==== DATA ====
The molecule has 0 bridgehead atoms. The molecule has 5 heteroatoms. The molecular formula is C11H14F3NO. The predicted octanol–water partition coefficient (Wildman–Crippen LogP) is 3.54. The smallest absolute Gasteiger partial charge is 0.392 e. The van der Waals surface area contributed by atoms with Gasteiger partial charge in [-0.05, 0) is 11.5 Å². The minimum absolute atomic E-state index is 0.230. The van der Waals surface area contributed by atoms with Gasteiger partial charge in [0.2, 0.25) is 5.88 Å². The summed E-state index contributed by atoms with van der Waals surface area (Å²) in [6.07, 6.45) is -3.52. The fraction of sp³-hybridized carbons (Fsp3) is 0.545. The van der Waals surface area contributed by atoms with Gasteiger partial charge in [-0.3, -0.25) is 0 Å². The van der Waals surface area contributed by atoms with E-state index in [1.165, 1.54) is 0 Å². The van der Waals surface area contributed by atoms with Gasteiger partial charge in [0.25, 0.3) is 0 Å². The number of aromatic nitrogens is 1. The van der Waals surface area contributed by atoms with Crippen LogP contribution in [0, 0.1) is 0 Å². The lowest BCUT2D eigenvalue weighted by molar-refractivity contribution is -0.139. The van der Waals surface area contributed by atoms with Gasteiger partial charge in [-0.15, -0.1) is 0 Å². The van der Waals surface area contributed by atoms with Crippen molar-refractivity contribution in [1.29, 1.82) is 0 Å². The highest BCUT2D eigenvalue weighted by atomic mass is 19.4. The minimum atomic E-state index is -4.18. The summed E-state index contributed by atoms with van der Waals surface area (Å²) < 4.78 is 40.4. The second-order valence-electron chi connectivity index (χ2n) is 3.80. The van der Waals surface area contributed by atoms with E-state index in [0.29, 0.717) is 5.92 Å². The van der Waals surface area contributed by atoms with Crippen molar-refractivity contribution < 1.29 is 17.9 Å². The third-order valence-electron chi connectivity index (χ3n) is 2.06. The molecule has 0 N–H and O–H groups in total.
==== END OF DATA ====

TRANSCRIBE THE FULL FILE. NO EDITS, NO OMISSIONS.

The molecule has 0 bridgehead atoms. The molecule has 5 heteroatoms. The molecular formula is C11H14F3NO. The predicted octanol–water partition coefficient (Wildman–Crippen LogP) is 3.54. The smallest absolute Gasteiger partial charge is 0.392 e. The van der Waals surface area contributed by atoms with Gasteiger partial charge in [-0.05, 0) is 11.5 Å². The minimum absolute atomic E-state index is 0.230. The van der Waals surface area contributed by atoms with Gasteiger partial charge in [0.2, 0.25) is 5.88 Å². The summed E-state index contributed by atoms with van der Waals surface area (Å²) in [6.07, 6.45) is -3.52. The fraction of sp³-hybridized carbons (Fsp3) is 0.545. The van der Waals surface area contributed by atoms with Gasteiger partial charge in [-0.3, -0.25) is 0 Å². The van der Waals surface area contributed by atoms with E-state index in [1.165, 1.54) is 0 Å². The van der Waals surface area contributed by atoms with Gasteiger partial charge in [0.25, 0.3) is 0 Å². The number of aromatic nitrogens is 1. The van der Waals surface area contributed by atoms with Crippen LogP contribution in [0, 0.1) is 0 Å². The lowest BCUT2D eigenvalue weighted by molar-refractivity contribution is -0.139. The van der Waals surface area contributed by atoms with Gasteiger partial charge in [-0.15, -0.1) is 0 Å². The van der Waals surface area contributed by atoms with Crippen molar-refractivity contribution in [1.29, 1.82) is 0 Å². The highest BCUT2D eigenvalue weighted by atomic mass is 19.4. The minimum atomic E-state index is -4.18. The summed E-state index contributed by atoms with van der Waals surface area (Å²) < 4.78 is 40.4. The second-order valence-electron chi connectivity index (χ2n) is 3.80. The van der Waals surface area contributed by atoms with E-state index in [0.29, 0.717) is 5.92 Å². The van der Waals surface area contributed by atoms with Crippen molar-refractivity contribution < 1.29 is 17.9 Å². The third-order valence-electron chi connectivity index (χ3n) is 2.06. The molecule has 0 N–H and O–H groups in total.